The book that draws lessons from sociology and development experts has a section on increasing cost of agriculture. This mentions that the historical fertiliser policy has incentivised excessive use of the Nitrogen-based fertiliser Urea at the cost of phosphorus and potassium-based fertilisers, adversely impacting soil quality. Going forward, Gandhi’s research has also highlighted pitfalls in the demand of taxing farm incomes, one of them being the difficulty in implementing an agricultural tax, especially that of evolving crop specific norms of return to the land while accommodating external shocks like drought, floods or pests because without provisions to exempt farmers from income tax during catastrophes, any land-based revenue system is unbalanced.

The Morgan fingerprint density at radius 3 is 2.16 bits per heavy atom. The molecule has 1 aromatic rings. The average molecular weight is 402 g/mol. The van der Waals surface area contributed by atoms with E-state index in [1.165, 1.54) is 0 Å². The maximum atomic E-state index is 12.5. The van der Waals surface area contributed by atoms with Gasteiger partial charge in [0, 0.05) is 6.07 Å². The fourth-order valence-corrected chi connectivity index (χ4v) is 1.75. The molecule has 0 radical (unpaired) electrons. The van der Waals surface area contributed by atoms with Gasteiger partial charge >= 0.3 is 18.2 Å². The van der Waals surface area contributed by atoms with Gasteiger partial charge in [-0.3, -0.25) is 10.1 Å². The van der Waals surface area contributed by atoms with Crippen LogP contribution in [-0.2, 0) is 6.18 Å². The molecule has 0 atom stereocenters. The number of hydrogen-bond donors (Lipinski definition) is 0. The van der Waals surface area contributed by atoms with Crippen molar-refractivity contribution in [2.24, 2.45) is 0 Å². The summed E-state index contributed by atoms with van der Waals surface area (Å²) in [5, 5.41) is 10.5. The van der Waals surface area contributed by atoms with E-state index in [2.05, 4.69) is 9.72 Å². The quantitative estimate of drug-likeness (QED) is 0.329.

Gandhi, who is Member of Parliament for Lok Sabha from the Sultanpur constituency, feels that occupational considerations of farmers don’t become central to the political narrative because farmers vote on regional and community sentiments instead. Gandhi shared with Firstpost that in 2016, he had set out to write a book about the history of Indian people’s movements which he realised was at best a passion project and won’t help anybody. The need for finding systemic solutions for the long-term led to A Rural Manifesto. “We need a system where we work to identify situations at the ground level and then decide at the apex how to deal with it. The problem is when we decide what’s wrong with people, being a million miles away from them,” Gandhi described the need for policy decentralisation over the inertia of bureaucracy as the thread that binds the book.